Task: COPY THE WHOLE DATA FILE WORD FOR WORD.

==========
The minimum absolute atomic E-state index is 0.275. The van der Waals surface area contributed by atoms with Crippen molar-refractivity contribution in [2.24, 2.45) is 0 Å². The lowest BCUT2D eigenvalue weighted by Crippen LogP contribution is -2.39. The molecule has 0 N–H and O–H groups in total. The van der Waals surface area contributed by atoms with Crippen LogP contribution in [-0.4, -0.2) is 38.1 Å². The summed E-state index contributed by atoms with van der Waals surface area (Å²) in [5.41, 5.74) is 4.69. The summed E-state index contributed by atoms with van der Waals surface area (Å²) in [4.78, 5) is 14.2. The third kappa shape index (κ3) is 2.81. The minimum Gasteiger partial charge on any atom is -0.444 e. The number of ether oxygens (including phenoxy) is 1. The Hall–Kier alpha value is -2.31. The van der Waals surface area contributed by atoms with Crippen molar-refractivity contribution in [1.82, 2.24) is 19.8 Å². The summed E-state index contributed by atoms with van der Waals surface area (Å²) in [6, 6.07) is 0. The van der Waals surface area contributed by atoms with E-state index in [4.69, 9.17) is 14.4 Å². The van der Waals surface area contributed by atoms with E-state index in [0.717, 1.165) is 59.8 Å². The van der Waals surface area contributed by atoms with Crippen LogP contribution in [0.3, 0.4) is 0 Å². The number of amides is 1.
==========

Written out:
The minimum absolute atomic E-state index is 0.275. The van der Waals surface area contributed by atoms with Crippen molar-refractivity contribution in [2.24, 2.45) is 0 Å². The lowest BCUT2D eigenvalue weighted by Crippen LogP contribution is -2.39. The molecule has 0 N–H and O–H groups in total. The van der Waals surface area contributed by atoms with Crippen LogP contribution in [-0.4, -0.2) is 38.1 Å². The summed E-state index contributed by atoms with van der Waals surface area (Å²) in [5.41, 5.74) is 4.69. The summed E-state index contributed by atoms with van der Waals surface area (Å²) in [4.78, 5) is 14.2. The third kappa shape index (κ3) is 2.81. The minimum Gasteiger partial charge on any atom is -0.444 e. The number of ether oxygens (including phenoxy) is 1. The Hall–Kier alpha value is -2.31. The van der Waals surface area contributed by atoms with Crippen molar-refractivity contribution in [1.82, 2.24) is 19.8 Å². The summed E-state index contributed by atoms with van der Waals surface area (Å²) in [6, 6.07) is 0. The van der Waals surface area contributed by atoms with E-state index in [4.69, 9.17) is 14.4 Å². The van der Waals surface area contributed by atoms with E-state index in [0.717, 1.165) is 59.8 Å². The van der Waals surface area contributed by atoms with Crippen LogP contribution in [0.3, 0.4) is 0 Å². The number of amides is 1.